Fool Moon by Jim Butcher
“Hell’s Bells” count: 9
When a book about werewolves has a joke taken directly from Young Frankenstein (“Werewolf? There! There wolf! There castle!”), you know you’re in very good hands. That’s the kind of joke that a very small percentage of readers is going to get, but it’s guaranteed that those readers who do get it will be very appreciative.
Once again, consulting magician Harry Dresden has gotten himself into trouble. A few months ago, he nearly got himself killed taking down a drug-pushing warlock who wielded disturbingly strong levels of dark magic. Now, he has a different… hairier problem to deal with.
People are being ripped apart in Chicago. Not normal gangland killings, or even comfortable, familiar drug shootings, no. People are being literally torn apart, limb from limb, guts for garters, that sort of thing. The killings are violent and frightening, and both the Chicago police and the FBI would really like to know who’s behind them all. Unfortunately for Harry Dresden, all avenues point towards the supernatural.
If that weren’t bad enough, his talent for being in the wrong place at the wrong time has made Harry an object of suspicion almost any time something weird goes down. He’s used to that, though. What with just being relieved of the Doom of Damocles (a rather pretentious-sounding magical probation), and still being in the bad books of the White Council of Wizards, to say nothing of the powerful mobsters, Harry has more enemies than he can really keep up with. He doesn’t need any more, and he most certainly doesn’t need enemies that are red in tooth and claw.
For that matter, it would probably be simpler if it were just one werewolf. But it isn’t. Of even if it were just one kind of werewolf. Which it isn’t. Or even if all the werewolves in question were relentless, evil killing machines. Which, of course, they aren’t. Not all of them.
So now Harry has to throw himself into the fray again – to the wolves, as it were – and risk life and limb for people who don’t quite appreciate all the hard work he does. At least, not until a ravaging loup-garou nearly kills them all. But that would help anyone through a crisis of faith, I think.
As with the first volume in this series, I really enjoyed this book. Jim Butcher has an excellent sense of humor, and it really shines through in Harry’s narration. Dresden often breaks the fourth wall in his narrative, acknowledging to both himself and the reader that he’s about to do something that most people would consider to be insane.
One of the things I really enjoy about reading these books is the multi-sensory experience of reading them. Butcher knows that we have many senses, and also knows that a great number of writers only engage a couple of them. So he throws as much sensory information as he can at us, engaging our senses of touch and taste and smell to make the scene that much more convincing. What’s more, he has a gift for an economy of description – what’s the most important sensory input for each scene? He knows it, and focuses our attention on that.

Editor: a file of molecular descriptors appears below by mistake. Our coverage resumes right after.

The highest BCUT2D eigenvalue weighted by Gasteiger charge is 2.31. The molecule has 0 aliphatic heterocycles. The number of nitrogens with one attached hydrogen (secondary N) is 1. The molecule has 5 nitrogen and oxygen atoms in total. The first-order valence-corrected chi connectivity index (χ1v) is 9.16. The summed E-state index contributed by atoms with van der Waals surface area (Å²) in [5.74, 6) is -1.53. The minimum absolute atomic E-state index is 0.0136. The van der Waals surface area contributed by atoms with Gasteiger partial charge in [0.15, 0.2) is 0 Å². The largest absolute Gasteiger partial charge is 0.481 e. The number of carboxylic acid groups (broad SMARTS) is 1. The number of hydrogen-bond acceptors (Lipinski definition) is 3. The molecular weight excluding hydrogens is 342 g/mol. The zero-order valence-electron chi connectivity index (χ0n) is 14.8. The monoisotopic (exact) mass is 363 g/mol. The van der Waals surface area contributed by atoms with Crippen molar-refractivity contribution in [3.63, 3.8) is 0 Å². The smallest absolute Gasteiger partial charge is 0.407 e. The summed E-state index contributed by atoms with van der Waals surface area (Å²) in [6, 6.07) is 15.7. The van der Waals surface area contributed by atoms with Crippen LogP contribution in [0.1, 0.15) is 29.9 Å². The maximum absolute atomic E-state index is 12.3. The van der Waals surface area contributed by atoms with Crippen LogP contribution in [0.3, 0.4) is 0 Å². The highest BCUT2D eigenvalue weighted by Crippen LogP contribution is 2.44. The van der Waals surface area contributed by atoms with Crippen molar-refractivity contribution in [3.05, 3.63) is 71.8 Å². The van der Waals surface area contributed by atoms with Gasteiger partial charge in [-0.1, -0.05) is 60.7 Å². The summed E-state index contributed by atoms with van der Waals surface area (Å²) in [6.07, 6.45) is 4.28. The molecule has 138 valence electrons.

Plus, he’s put together a very well-ordered magical universe. The rules are clear and binding, letting us know exactly what Harry can and cannot do in order to get out of his troubles. The work that Butcher has done in preparing the world of Harry Dresden shows up very clearly.
Of course, werewolves are fun monsters to play with, mainly because of their symbolic significance. Man and beast in one body, a loss of control and a joy in doing so – the werewolf is the beast we all fear to become. And this is important to Harry as well – as he tells us in this book and most of the others, he has a dark side to him. He knows what it’s like to reach into the bleak recesses of his soul and to use magic towards evil ends. He’s done it before, and the understanding that he could do it again is a shadow that constantly follows him. When he sees the various werewolves that are terrorizing the city, he sees himself in them. He sees the monster he could become, and he rejects it. Or at least holds it at bay for as long as he can.
It’s great to watch Harry, because he’s such an underdog. He gets beaten up, outsmarted, outclassed again and again, but he keeps coming back. He keeps finding that one little way through his problems that allows him to come through victorious. As far as he’s able to, anyway.
And in the end, isn’t that true for all of us?
“Well, we’ll just have to hope that this wasn’t a loup-garou, I guess.”
“If it was a louper, you’d know. In the middle of this town, you’d have a dozen people dead every time the full moon came around. What’s going on?”
“A dozen people are dying every time the full moon comes around.”
– Harry Dresden and Bob, Fool Moon
The Dresden Files on Wikipedia
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